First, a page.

• cannot intubate / cannot ventilate situation
    • vomiting during induction of anesthesia
    • hypotension
    • hypertension
    • hypoxia
    • hypercapnia
    • hypothermia
    • delayed emergence
    • intra-vascular local anesthetic administration.
  8. Understand how to manage common post-operative complications including:
    • emergence delerium
    • post-extubation stridor
    • decreased urine output
    • reduced oxygen saturation
  9. Answer all questions in packet with the help of your residents.

Skills

  1. Deliver concise, organized case presentations on ASA I or II patients to an attending or resident.
  2. Formulate and describe a plan of anesthetic management for and ASA I or II patients.
  3. Improve skills for intravenous access.
  4. Improve skills for bag - mask airway management.
  5. Improve skills for endotracheal intubation.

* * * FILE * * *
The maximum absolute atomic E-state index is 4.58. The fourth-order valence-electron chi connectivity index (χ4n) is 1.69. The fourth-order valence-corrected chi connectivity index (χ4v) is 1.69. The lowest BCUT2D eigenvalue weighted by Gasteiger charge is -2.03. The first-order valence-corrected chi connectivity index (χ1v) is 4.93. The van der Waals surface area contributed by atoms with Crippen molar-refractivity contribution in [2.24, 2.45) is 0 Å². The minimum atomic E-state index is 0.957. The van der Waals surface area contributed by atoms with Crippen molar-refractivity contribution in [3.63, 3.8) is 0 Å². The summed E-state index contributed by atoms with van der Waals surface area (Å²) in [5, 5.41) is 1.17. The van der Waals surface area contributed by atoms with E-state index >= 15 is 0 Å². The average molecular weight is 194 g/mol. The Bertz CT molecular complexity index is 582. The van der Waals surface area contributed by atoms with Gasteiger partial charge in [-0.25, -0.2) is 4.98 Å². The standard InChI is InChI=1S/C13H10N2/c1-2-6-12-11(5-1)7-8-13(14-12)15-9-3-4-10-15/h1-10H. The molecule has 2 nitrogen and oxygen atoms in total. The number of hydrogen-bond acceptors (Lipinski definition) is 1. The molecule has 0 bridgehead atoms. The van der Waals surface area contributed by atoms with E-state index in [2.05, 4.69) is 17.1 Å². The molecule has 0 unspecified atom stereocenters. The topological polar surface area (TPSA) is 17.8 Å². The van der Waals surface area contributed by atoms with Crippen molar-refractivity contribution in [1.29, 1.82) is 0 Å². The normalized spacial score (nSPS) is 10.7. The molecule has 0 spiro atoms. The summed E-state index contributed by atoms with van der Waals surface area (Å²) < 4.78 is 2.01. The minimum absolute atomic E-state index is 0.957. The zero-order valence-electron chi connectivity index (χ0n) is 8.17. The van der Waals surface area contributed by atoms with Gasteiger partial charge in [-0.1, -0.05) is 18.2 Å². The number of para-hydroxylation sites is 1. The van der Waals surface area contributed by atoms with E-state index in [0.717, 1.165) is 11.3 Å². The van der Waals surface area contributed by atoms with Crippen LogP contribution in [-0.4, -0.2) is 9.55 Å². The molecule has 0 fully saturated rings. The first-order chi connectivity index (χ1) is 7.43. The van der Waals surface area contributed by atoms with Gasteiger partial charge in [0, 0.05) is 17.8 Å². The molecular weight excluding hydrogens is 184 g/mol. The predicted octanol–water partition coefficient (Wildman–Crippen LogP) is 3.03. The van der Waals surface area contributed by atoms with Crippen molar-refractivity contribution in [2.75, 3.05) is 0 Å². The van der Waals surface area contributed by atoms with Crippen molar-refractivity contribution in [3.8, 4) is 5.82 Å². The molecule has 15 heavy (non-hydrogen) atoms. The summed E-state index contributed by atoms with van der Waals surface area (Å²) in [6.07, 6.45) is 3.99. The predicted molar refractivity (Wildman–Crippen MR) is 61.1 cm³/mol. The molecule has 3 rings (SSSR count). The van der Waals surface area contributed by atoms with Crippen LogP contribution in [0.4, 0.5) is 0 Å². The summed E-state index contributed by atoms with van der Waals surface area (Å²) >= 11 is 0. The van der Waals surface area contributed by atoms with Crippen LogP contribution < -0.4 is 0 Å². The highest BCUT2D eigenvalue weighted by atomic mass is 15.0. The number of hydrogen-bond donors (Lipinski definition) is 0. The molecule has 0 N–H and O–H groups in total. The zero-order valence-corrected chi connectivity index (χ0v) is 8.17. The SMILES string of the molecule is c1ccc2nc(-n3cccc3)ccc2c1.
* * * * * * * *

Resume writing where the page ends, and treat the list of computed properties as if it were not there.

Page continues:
6. Improve skills for arterial catheter placement.

Contact

The Johns Hopkins Medical Institutions
Department of Anesthesiology and Critical Care Medicine
Johns Hopkins University School of Medicine
Sheik Zayed Tower
1800 Orleans Street
Baltimore, MD 21287
410-955-7615

Bradford J. Winters, M.D., Ph.D.
Director, Medical Student Education Program
Director, Medical Emergency Response Teams Project
Assistant Professor, Department of Anesthesiology/CCM & Surgery
bwinters@jhmi.edu

Andy Collins
Administrative Coordinator
acollin1@jhmi.edu

 
 

Grand Rounds
Calendar and Webcasts

Grand Rounds take place Thursdays at 7 AM in Hurd Hall. Windows Media Player is required to view webcasts.

7/31: "Healthcare Reform: Implications for Anesthesia" (Chevy Chase Auditorium) – Jerry Stonemetz, M.D.

8/7: Patient-Based Learning Discussion – Tracey Smith Stierer, M.D.

Inaugural Mark C. Rogers Lectureship: "ACCM - Innovation in Academic Medicine" – Mark Rogers, M.D.
Watch webcast >>
About Dr. Mark C. Rogers >>

"State of the Department" – Daniel Nyhan, M.D.
Watch webcast >>

Grand Rounds Archives
View archived webcasts >>